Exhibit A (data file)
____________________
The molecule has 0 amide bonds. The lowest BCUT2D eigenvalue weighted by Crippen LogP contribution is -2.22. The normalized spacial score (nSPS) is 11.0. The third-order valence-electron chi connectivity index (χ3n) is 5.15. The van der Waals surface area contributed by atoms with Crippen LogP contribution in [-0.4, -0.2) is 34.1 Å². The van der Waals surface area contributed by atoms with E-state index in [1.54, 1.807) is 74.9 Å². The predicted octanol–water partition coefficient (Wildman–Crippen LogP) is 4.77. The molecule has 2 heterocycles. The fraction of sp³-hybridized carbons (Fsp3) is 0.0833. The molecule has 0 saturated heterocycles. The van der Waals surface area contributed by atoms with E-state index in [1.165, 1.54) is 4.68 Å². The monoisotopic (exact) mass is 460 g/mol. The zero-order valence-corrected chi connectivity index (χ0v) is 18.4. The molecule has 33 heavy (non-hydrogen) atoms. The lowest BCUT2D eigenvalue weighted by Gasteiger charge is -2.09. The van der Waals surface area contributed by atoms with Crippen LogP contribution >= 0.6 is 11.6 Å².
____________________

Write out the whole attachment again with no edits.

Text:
The molecule has 0 amide bonds. The lowest BCUT2D eigenvalue weighted by Crippen LogP contribution is -2.22. The normalized spacial score (nSPS) is 11.0. The third-order valence-electron chi connectivity index (χ3n) is 5.15. The van der Waals surface area contributed by atoms with Crippen LogP contribution in [-0.4, -0.2) is 34.1 Å². The van der Waals surface area contributed by atoms with E-state index in [1.54, 1.807) is 74.9 Å². The predicted octanol–water partition coefficient (Wildman–Crippen LogP) is 4.77. The molecule has 2 heterocycles. The fraction of sp³-hybridized carbons (Fsp3) is 0.0833. The molecule has 0 saturated heterocycles. The van der Waals surface area contributed by atoms with E-state index in [1.165, 1.54) is 4.68 Å². The monoisotopic (exact) mass is 460 g/mol. The zero-order valence-corrected chi connectivity index (χ0v) is 18.4. The molecule has 33 heavy (non-hydrogen) atoms. The lowest BCUT2D eigenvalue weighted by Gasteiger charge is -2.09. The van der Waals surface area contributed by atoms with Crippen LogP contribution >= 0.6 is 11.6 Å².